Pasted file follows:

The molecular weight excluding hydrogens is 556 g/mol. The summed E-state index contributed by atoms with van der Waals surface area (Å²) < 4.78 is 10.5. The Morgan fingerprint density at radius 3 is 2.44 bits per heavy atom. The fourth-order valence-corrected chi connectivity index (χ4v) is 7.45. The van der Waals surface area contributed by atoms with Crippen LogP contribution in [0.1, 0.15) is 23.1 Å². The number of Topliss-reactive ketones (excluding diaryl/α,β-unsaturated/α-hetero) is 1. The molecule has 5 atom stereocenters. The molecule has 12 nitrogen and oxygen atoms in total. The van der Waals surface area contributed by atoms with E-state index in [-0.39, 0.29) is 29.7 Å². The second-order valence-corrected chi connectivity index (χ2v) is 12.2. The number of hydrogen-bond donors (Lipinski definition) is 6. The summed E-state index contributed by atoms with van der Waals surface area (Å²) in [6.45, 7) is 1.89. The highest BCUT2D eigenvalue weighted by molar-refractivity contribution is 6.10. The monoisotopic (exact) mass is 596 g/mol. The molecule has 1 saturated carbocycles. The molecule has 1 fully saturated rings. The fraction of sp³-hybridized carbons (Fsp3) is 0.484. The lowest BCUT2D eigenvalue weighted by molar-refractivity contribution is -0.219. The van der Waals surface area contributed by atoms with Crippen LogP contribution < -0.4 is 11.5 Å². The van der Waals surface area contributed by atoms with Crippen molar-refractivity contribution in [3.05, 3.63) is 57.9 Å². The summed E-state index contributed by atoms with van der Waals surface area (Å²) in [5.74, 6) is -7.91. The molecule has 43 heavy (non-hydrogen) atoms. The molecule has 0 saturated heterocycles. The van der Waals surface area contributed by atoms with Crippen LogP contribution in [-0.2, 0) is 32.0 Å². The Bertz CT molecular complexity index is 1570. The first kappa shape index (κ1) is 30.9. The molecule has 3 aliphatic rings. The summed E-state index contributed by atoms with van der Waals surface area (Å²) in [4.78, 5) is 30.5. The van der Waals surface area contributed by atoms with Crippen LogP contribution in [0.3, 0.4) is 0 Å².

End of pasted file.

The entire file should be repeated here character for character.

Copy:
The molecular weight excluding hydrogens is 556 g/mol. The summed E-state index contributed by atoms with van der Waals surface area (Å²) < 4.78 is 10.5. The Morgan fingerprint density at radius 3 is 2.44 bits per heavy atom. The fourth-order valence-corrected chi connectivity index (χ4v) is 7.45. The van der Waals surface area contributed by atoms with Crippen LogP contribution in [0.1, 0.15) is 23.1 Å². The number of Topliss-reactive ketones (excluding diaryl/α,β-unsaturated/α-hetero) is 1. The molecule has 5 atom stereocenters. The molecule has 12 nitrogen and oxygen atoms in total. The van der Waals surface area contributed by atoms with E-state index in [-0.39, 0.29) is 29.7 Å². The second-order valence-corrected chi connectivity index (χ2v) is 12.2. The number of hydrogen-bond donors (Lipinski definition) is 6. The summed E-state index contributed by atoms with van der Waals surface area (Å²) in [6.45, 7) is 1.89. The highest BCUT2D eigenvalue weighted by molar-refractivity contribution is 6.10. The monoisotopic (exact) mass is 596 g/mol. The molecule has 1 saturated carbocycles. The molecule has 1 fully saturated rings. The fraction of sp³-hybridized carbons (Fsp3) is 0.484. The lowest BCUT2D eigenvalue weighted by molar-refractivity contribution is -0.219. The van der Waals surface area contributed by atoms with Crippen LogP contribution < -0.4 is 11.5 Å². The van der Waals surface area contributed by atoms with Crippen molar-refractivity contribution in [3.05, 3.63) is 57.9 Å². The summed E-state index contributed by atoms with van der Waals surface area (Å²) in [5.74, 6) is -7.91. The molecule has 43 heavy (non-hydrogen) atoms. The molecule has 0 saturated heterocycles. The van der Waals surface area contributed by atoms with Crippen LogP contribution in [-0.2, 0) is 32.0 Å². The Bertz CT molecular complexity index is 1570. The first kappa shape index (κ1) is 30.9. The molecule has 3 aliphatic rings. The summed E-state index contributed by atoms with van der Waals surface area (Å²) in [4.78, 5) is 30.5. The van der Waals surface area contributed by atoms with Crippen LogP contribution in [0.3, 0.4) is 0 Å².